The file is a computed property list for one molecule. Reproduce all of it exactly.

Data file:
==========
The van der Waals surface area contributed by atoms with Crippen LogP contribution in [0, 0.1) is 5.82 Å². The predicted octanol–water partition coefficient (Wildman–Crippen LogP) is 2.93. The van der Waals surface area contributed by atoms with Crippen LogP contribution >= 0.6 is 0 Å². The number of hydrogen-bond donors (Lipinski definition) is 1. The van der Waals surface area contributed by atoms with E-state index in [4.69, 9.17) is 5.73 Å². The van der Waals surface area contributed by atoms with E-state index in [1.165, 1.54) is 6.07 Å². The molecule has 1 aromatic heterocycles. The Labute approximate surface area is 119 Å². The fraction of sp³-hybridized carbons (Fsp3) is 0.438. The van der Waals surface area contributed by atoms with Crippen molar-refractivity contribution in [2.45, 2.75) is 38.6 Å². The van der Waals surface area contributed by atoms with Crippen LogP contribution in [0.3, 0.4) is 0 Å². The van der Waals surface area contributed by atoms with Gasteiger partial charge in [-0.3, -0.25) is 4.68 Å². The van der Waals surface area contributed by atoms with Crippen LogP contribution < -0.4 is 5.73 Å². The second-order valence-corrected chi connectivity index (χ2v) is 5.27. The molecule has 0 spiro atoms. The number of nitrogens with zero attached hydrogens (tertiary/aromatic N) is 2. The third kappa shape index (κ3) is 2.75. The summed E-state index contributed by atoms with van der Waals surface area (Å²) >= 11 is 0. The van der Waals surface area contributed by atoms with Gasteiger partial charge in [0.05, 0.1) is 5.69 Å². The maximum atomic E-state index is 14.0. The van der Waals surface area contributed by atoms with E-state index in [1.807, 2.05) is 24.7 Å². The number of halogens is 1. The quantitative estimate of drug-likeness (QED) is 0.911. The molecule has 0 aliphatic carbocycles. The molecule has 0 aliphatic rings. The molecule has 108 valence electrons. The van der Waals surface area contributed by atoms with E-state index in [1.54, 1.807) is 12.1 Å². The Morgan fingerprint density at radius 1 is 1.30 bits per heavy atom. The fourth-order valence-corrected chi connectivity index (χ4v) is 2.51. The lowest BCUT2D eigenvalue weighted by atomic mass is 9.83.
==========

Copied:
The van der Waals surface area contributed by atoms with Crippen LogP contribution in [0, 0.1) is 5.82 Å². The predicted octanol–water partition coefficient (Wildman–Crippen LogP) is 2.93. The van der Waals surface area contributed by atoms with Crippen LogP contribution >= 0.6 is 0 Å². The number of hydrogen-bond donors (Lipinski definition) is 1. The van der Waals surface area contributed by atoms with E-state index in [4.69, 9.17) is 5.73 Å². The van der Waals surface area contributed by atoms with E-state index in [1.165, 1.54) is 6.07 Å². The molecule has 1 aromatic heterocycles. The Labute approximate surface area is 119 Å². The fraction of sp³-hybridized carbons (Fsp3) is 0.438. The van der Waals surface area contributed by atoms with Crippen molar-refractivity contribution in [2.45, 2.75) is 38.6 Å². The van der Waals surface area contributed by atoms with Crippen LogP contribution in [0.3, 0.4) is 0 Å². The van der Waals surface area contributed by atoms with Gasteiger partial charge in [-0.3, -0.25) is 4.68 Å². The van der Waals surface area contributed by atoms with Crippen LogP contribution < -0.4 is 5.73 Å². The second-order valence-corrected chi connectivity index (χ2v) is 5.27. The molecule has 0 spiro atoms. The number of nitrogens with zero attached hydrogens (tertiary/aromatic N) is 2. The third kappa shape index (κ3) is 2.75. The summed E-state index contributed by atoms with van der Waals surface area (Å²) >= 11 is 0. The van der Waals surface area contributed by atoms with Gasteiger partial charge in [0.05, 0.1) is 5.69 Å². The maximum atomic E-state index is 14.0. The van der Waals surface area contributed by atoms with E-state index in [1.807, 2.05) is 24.7 Å². The number of halogens is 1. The quantitative estimate of drug-likeness (QED) is 0.911. The molecule has 0 aliphatic carbocycles. The molecule has 0 aliphatic rings. The molecule has 108 valence electrons. The van der Waals surface area contributed by atoms with E-state index in [1.54, 1.807) is 12.1 Å². The Morgan fingerprint density at radius 1 is 1.30 bits per heavy atom. The fourth-order valence-corrected chi connectivity index (χ4v) is 2.51. The lowest BCUT2D eigenvalue weighted by atomic mass is 9.83.